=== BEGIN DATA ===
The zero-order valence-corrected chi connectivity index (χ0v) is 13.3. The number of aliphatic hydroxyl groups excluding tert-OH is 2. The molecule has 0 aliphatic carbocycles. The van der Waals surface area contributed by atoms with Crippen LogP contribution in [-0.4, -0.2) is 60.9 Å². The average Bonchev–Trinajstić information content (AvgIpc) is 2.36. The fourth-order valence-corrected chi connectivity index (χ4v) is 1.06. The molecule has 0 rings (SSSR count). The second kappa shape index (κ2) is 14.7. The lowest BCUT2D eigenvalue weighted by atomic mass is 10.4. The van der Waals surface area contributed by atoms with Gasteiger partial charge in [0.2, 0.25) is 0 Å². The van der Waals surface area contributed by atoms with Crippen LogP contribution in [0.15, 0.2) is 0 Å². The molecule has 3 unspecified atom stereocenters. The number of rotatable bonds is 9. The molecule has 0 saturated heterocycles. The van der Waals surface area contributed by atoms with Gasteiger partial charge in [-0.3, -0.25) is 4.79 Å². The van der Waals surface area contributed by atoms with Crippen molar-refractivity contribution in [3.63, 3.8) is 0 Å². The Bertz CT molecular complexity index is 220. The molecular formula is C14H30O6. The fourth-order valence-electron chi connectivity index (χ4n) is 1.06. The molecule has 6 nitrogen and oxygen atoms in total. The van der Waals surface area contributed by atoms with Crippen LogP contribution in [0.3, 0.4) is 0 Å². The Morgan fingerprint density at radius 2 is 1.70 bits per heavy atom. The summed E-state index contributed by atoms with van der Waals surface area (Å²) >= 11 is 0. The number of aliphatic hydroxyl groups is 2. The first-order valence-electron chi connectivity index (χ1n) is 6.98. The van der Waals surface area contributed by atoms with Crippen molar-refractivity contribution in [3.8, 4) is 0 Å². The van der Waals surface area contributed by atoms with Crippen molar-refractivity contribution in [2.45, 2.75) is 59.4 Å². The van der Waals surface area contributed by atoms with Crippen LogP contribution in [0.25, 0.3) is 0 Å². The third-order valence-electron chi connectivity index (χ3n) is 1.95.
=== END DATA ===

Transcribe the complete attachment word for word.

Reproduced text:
The zero-order valence-corrected chi connectivity index (χ0v) is 13.3. The number of aliphatic hydroxyl groups excluding tert-OH is 2. The molecule has 0 aliphatic carbocycles. The van der Waals surface area contributed by atoms with Crippen LogP contribution in [-0.4, -0.2) is 60.9 Å². The average Bonchev–Trinajstić information content (AvgIpc) is 2.36. The fourth-order valence-corrected chi connectivity index (χ4v) is 1.06. The molecule has 0 rings (SSSR count). The second kappa shape index (κ2) is 14.7. The lowest BCUT2D eigenvalue weighted by atomic mass is 10.4. The van der Waals surface area contributed by atoms with Gasteiger partial charge in [0.2, 0.25) is 0 Å². The van der Waals surface area contributed by atoms with Crippen LogP contribution in [0.15, 0.2) is 0 Å². The molecule has 3 unspecified atom stereocenters. The number of rotatable bonds is 9. The molecule has 0 saturated heterocycles. The van der Waals surface area contributed by atoms with Gasteiger partial charge in [-0.3, -0.25) is 4.79 Å². The van der Waals surface area contributed by atoms with Crippen molar-refractivity contribution in [3.63, 3.8) is 0 Å². The Bertz CT molecular complexity index is 220. The molecular formula is C14H30O6. The fourth-order valence-electron chi connectivity index (χ4n) is 1.06. The molecule has 6 nitrogen and oxygen atoms in total. The van der Waals surface area contributed by atoms with Crippen LogP contribution in [0.3, 0.4) is 0 Å². The Morgan fingerprint density at radius 2 is 1.70 bits per heavy atom. The summed E-state index contributed by atoms with van der Waals surface area (Å²) >= 11 is 0. The number of aliphatic hydroxyl groups is 2. The first-order valence-electron chi connectivity index (χ1n) is 6.98. The van der Waals surface area contributed by atoms with Crippen molar-refractivity contribution in [3.8, 4) is 0 Å². The van der Waals surface area contributed by atoms with Crippen molar-refractivity contribution in [2.45, 2.75) is 59.4 Å². The van der Waals surface area contributed by atoms with Crippen LogP contribution in [0.25, 0.3) is 0 Å². The third-order valence-electron chi connectivity index (χ3n) is 1.95.